The government is trying to remove some of the insurance barriers faced by volunteers. Last summer, the Big Society Deregulation Taskforce published its report Unshackling Good Neighbours, which looked at the red tape volunteers encounter, and made a number of recommendations for insurers and charities.
In the report, Lord Hodgson, who led the taskforce, said that the provision of insurance "at reasonable cost would represent another major step in reassuring individuals about their personal exposure".
The report specifically identified insurance as a barrier to volunteering, highlighting the example of motor insurance providers that charge extra premiums for members of the public who use their own vehicles for activities such as driving people to hospital. The taskforce had found that the extra cost and additional form-filling was a deterrent to people thinking of becoming volunteer drivers.
In August, the Association of British Insurers announced that 54 insurance brands, comprising 85 per cent of the industry, had agreed not to impose extra premiums on volunteers who use their cars for "social driving".
The taskforce also called for the establishment of a working group to address other insurance issues. The group has since been created and has met once. Voluntary sector bodies represented include the National Council for Voluntary Organisations, Volunteering England and Locality. The insurance industry is represented by the Association of British Insurers, Zurich, Ecclesiastical and others.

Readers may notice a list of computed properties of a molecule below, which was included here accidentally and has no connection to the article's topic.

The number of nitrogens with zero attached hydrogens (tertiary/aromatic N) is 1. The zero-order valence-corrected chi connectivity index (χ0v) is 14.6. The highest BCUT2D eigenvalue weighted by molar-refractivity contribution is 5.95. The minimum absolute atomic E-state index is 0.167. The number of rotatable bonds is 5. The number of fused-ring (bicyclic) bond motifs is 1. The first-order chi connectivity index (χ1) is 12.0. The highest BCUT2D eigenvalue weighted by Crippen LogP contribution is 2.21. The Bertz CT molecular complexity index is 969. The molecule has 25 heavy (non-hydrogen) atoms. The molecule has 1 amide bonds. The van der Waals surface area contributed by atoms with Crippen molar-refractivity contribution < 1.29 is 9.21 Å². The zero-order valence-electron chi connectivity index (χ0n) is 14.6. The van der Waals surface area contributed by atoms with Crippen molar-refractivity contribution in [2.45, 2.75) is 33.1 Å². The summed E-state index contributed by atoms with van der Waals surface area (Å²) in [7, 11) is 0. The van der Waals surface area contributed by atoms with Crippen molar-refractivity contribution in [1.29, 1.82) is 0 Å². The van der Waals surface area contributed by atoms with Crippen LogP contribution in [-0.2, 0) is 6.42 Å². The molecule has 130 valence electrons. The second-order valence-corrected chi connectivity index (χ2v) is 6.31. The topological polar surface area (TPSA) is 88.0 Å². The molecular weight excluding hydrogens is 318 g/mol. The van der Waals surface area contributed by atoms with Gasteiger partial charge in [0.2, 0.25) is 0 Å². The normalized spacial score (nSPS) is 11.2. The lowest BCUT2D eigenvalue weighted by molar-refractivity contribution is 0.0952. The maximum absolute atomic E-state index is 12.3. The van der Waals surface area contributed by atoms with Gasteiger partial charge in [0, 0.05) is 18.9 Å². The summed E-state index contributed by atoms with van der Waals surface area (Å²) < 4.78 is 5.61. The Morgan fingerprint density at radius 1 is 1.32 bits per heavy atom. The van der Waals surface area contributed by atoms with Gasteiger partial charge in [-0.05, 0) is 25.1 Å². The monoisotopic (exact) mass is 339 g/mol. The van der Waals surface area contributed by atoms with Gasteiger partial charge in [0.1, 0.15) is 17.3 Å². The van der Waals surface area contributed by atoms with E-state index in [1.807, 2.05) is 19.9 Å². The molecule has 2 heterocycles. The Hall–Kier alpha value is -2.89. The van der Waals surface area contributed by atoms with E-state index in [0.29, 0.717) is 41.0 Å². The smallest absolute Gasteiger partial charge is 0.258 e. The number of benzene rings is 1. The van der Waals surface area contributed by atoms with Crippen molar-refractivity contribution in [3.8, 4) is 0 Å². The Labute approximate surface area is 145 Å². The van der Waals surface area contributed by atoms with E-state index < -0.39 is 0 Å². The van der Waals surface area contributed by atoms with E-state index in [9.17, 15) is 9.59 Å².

The group is chaired by David Tyler, chief executive of Community Matters. "The biggest issue is the fear factor," he says. "People are reluctant to volunteer because they think it will get them into hot water.
"That's about insurance, but also reducing risk. The answer is partly messaging but also getting insurance products right." Insurance representatives are also conducting research on claim profiles and the uptake of products "so we can understand whether particular products are relevant", says Tyler.